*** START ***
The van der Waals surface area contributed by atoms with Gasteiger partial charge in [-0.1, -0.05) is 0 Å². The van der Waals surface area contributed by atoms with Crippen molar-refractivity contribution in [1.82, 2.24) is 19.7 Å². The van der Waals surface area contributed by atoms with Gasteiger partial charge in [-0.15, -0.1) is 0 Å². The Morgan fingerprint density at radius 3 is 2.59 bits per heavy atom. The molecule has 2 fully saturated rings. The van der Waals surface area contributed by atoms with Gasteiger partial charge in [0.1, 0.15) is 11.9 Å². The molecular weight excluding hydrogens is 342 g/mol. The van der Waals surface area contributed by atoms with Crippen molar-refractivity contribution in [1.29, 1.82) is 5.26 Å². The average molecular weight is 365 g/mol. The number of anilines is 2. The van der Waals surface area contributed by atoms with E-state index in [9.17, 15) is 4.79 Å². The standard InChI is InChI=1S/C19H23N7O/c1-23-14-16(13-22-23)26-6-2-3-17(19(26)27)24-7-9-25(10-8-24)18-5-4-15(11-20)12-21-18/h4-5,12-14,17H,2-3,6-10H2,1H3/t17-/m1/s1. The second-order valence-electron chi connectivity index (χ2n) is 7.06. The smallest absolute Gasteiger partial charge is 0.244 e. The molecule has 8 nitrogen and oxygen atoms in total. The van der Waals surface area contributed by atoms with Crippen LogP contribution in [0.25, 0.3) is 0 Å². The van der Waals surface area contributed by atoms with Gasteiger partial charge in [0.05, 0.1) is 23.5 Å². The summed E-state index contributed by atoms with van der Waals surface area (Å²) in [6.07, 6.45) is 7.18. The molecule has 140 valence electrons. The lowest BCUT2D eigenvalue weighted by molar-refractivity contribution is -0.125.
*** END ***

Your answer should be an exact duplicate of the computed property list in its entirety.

The van der Waals surface area contributed by atoms with Gasteiger partial charge in [-0.1, -0.05) is 0 Å². The van der Waals surface area contributed by atoms with Crippen molar-refractivity contribution in [1.82, 2.24) is 19.7 Å². The van der Waals surface area contributed by atoms with Gasteiger partial charge in [-0.15, -0.1) is 0 Å². The Morgan fingerprint density at radius 3 is 2.59 bits per heavy atom. The molecule has 2 fully saturated rings. The van der Waals surface area contributed by atoms with Gasteiger partial charge in [0.1, 0.15) is 11.9 Å². The molecular weight excluding hydrogens is 342 g/mol. The van der Waals surface area contributed by atoms with Crippen molar-refractivity contribution in [1.29, 1.82) is 5.26 Å². The average molecular weight is 365 g/mol. The number of anilines is 2. The van der Waals surface area contributed by atoms with E-state index in [9.17, 15) is 4.79 Å². The standard InChI is InChI=1S/C19H23N7O/c1-23-14-16(13-22-23)26-6-2-3-17(19(26)27)24-7-9-25(10-8-24)18-5-4-15(11-20)12-21-18/h4-5,12-14,17H,2-3,6-10H2,1H3/t17-/m1/s1. The second-order valence-electron chi connectivity index (χ2n) is 7.06. The smallest absolute Gasteiger partial charge is 0.244 e. The molecule has 8 nitrogen and oxygen atoms in total. The van der Waals surface area contributed by atoms with Crippen LogP contribution in [0.25, 0.3) is 0 Å². The van der Waals surface area contributed by atoms with Gasteiger partial charge in [0.05, 0.1) is 23.5 Å². The summed E-state index contributed by atoms with van der Waals surface area (Å²) in [6.07, 6.45) is 7.18. The molecule has 140 valence electrons. The lowest BCUT2D eigenvalue weighted by molar-refractivity contribution is -0.125.